CHRISTMAS is coming and capitalism demands tribute, so it’s time for parents to dig deep and queue for eight hours for this year’s must-have toys.
Obligatory Disney Doll
This doll from a Disney film reinforces unattainable standards of female beauty, has three different outfits but is often dragged around the house by its hair unsettlingly nude, and requires parents to sing along with 15 seconds of empowering hit Girls Can Be Wizards Too or it will cry.
Little Green Families Eco-Friendly Sustainable Playset
Aimed at the worst type of Guardian reader, this playset consists of wooden dolls living in a sustainable recycling community with composting toilets. Comes with carbon-neutral locally-sourced small creative business. Costs £200, because these people will pay anything.
Star Wars: the Disney Plus show toys
New figures and vehicles from the latest instalment in the Star Wars saga will see dads enthralled for hours creating their own thrilling stories with whichever minor character has their own show now while their grateful children get some uninterrupted time on the tablet.
Surprise! You’ve Been Ripped Off!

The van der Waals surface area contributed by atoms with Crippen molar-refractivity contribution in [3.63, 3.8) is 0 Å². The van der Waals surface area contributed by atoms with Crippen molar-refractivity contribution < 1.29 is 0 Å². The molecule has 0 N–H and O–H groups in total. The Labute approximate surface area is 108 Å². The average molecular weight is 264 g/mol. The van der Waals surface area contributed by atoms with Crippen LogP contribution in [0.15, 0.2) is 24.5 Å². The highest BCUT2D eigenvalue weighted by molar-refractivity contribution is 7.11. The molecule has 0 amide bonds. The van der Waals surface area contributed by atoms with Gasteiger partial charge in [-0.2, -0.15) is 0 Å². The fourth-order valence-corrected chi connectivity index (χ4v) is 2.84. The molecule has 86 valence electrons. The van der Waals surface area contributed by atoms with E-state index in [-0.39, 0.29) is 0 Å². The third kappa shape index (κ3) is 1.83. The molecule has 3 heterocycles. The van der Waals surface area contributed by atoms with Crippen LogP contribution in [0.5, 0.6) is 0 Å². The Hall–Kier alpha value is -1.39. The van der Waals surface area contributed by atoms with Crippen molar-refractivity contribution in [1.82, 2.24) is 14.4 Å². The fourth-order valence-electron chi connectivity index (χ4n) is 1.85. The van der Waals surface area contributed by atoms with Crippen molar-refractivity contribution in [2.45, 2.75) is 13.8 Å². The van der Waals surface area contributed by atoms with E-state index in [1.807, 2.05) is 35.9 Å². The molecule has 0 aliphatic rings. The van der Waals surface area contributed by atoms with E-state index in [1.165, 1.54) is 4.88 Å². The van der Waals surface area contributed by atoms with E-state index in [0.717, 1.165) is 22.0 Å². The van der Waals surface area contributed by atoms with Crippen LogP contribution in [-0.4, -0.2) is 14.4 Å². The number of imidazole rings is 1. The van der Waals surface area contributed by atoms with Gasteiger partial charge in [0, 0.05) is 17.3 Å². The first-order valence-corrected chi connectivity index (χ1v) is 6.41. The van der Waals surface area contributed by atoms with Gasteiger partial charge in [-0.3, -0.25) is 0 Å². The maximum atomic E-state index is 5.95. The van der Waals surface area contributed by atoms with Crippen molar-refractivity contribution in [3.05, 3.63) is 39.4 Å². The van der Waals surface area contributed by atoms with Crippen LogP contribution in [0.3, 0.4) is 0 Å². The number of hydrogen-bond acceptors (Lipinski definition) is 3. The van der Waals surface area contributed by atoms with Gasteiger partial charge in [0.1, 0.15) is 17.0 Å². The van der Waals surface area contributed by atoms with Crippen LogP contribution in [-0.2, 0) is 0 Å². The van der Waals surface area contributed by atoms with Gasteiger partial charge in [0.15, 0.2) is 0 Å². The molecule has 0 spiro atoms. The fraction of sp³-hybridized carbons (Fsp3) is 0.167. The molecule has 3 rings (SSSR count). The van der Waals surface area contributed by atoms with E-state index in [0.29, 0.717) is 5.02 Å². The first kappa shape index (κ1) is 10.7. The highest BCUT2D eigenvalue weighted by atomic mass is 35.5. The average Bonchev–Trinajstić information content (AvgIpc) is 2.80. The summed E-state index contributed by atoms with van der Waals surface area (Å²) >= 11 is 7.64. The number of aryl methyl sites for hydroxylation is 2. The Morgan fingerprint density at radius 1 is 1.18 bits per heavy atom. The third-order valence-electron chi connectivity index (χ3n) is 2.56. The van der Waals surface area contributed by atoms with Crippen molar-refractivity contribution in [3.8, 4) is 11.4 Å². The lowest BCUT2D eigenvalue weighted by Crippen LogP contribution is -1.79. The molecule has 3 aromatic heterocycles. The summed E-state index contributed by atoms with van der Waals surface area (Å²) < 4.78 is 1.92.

Popular ‘surprise’ toy offers 50 individual gifts in a single package, with the slight drawback that they are all shit. Ideal for six-year-old girls who want eight skin-disfiguring bath bombs, a flashing keyring and 20 badly moulded Warhammer rip-off figures.
Nerf M18 Claymore Directional Anti-Personnel Mine
A replica of the Vietnam war favourite in blue and orange plastic, this remotely-detonated mine fires hundreds of high-velocity foam balls at unsuspecting victims. Guaranteed to make grandparents say “It could have an eye out.”
Horrible Slowly-Hatching Thing
No Christmas would be complete without some furry mechanical horror that claws its way out of an egg. Currently most popular is the £79.95 Super Baby Breedimal that ejects edible babies from its anus.
Green furry spheres made from cheap nylon with eyes stuck on. Punted out by a cynical Chinese toymaker on the off-chance they might catch on. Retailing at £12.99 each in theory and £50 on eBay. The only thing children who still believe in Father Christmas will ask for, so pay up.